Mughlai Paratha: We Bet You Can’t Resist This Meat Filled Deep-Fried Egg Paratha from Bengal

Mughlai Paratha: We Bet You Can't Resist This Meat Filled Deep-Fried Egg Paratha from Bengal

 

Having been recognized globally for its extensive range of sweets and desserts, West Bengal has successfully registered itself as one of the best foodie destinations in India. It is not just their sweet treats, but also a variety of indulgent street foods that make it popular. Be it the meaty kathi rolls, the mutton chops, their crispy tel bhajas or the addictive phuckas, you can never go hungry in this state. One of our favourites amongst the many options is the Mughlai Paratha. This deep-fried egg paratha loaded with mutton or chicken is nothing like anything that you’ve had before.

What is the Mughlai Paratha?

 

The Mughlai paratha is a rectangular paratha made with white flour or maida which is folded like an envelope . The thin layered , deep fried paratha consists of a rich filling of eggs, keema (minced meat) and lots of spices. The paratha is cut in little squares, and served with potato curry and cucumber and onion salad on the side. “One of the specialties of Bengal is that they have such wholesome non-vegetarian snacks. If you see snacks across the country, they are mostly vegetarian, be it samosas, pakodas or jhal muri. This is why perhaps, Mughlai paratha is also not a typical street-side fare and you associate it more with canteens or cabins in Kolkata than with a roadside street food joint,” says Food Critic Bikramjit Ray.

 

The Mughal or ‘Moghlai’ Connection

 

It is believed that the Mughlai paratha originated during Mughal emperor Jeheangir’s reign and it was a creation of his his cook Adil Hafiz Usman. The ruler was looking for something new, and was bored with his simple parathas with keema (minced meat). Usman came up with a novel idea of the egg based paratha or anda-roti which was served with keema and this is probably how the Mughlai paratha was invented. Usman, who originally hailed from Bardhaman in West Bengal, not only refrained from sharing his recipe with the khansamas in Old Delhi and Lucknow, but also aksed his son to keep the recipe a secret from the other chefs in the royal kitchen. The family secret was fostered for several generations, until their later descendants started selling the delicacy across Bengal during the British Raj.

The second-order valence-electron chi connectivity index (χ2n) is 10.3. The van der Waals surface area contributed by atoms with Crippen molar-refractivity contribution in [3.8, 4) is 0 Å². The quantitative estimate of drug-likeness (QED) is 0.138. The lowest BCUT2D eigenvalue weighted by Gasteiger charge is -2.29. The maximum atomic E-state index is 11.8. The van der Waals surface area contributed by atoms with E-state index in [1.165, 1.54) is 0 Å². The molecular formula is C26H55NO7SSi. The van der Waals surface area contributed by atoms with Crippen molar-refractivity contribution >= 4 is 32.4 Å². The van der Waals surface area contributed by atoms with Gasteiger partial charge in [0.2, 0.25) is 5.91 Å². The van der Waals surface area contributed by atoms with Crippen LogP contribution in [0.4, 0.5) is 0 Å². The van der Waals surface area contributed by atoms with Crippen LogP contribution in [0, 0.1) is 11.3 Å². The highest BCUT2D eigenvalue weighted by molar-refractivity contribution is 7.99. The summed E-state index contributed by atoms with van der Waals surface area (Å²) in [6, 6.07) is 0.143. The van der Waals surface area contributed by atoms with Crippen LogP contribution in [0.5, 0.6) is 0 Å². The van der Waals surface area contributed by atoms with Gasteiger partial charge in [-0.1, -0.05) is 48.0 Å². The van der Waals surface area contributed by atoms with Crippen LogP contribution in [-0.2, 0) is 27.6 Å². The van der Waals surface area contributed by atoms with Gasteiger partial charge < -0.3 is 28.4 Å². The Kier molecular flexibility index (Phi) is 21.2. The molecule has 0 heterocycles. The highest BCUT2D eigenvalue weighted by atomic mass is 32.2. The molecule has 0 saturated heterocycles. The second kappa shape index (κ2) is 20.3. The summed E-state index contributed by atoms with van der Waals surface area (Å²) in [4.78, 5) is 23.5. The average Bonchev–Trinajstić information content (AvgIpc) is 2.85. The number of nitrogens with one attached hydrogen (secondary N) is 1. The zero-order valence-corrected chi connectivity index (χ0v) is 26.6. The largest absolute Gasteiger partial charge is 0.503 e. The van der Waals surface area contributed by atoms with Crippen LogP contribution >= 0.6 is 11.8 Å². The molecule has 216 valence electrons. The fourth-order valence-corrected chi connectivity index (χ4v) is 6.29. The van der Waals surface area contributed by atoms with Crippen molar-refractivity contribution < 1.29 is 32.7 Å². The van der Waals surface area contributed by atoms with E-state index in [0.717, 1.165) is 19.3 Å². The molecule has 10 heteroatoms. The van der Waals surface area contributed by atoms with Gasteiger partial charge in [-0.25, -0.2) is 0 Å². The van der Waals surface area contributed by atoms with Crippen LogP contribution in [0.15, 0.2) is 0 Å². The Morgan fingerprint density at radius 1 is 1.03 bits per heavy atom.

The East Bengal Connection

 

The classic Kolkata snack is also a popular street food in Dhaka. Before the British invasion, East Bengal (now Bangladesh) saw a greater Muslim influence in their food. The extensive use of keema in their dishes is one characteristic feature of the regional cuisine of East Bengal. According to Chef and Restrauteur Sabyasachi Gorai, “The Mughlai parathas travelled to Kolkata via Dhaka, post-independence, at the time of partition.”

 

Mughalai Paratha’s Close Cousins

 

According to Chef Sabyasachi, a replica of Mughlai Paratha can be found in Maharashtra which is known as the ‘Baida Roti’ (baida means egg). It is a flaky wrapfilled with meat, eggs and spices. It is shallow-fried, and served as a mid-day snack or a lunch meal. The Baida Rotis are also known as ‘Burma Rotis’. In Burma (present day Myanmar), a version of these rotis known as ‘Palatas’ are very popular. The entry point of Burma rotis in India can be traced back to the British period which had the entire country and parts of Burma and Sri Lanka under its administration. It is believed that in those times people who migrated from Burma brought the recipe to the Indian shores. Food Critic Bikramjeet Ray sees a lot of similarities between the Mughlai paratha and the Arabic or Lebanese breads, where you find a square-shaped and deep fried bread or wrap stuffed with meat.

 

Where to find the best Mughlai Paratha?

 

In Kolkata, Anandir Cabin’s Mughlai Paratha in Central Calcutta is renowned for its delicious parathas. According to Chef Sabyasachi Gorai, the best Mughlai Paratha he has had was, “At a street food thella, in front of a shop named Dadu’s cutlet in C.R Park.

[“source-food.ndtv”]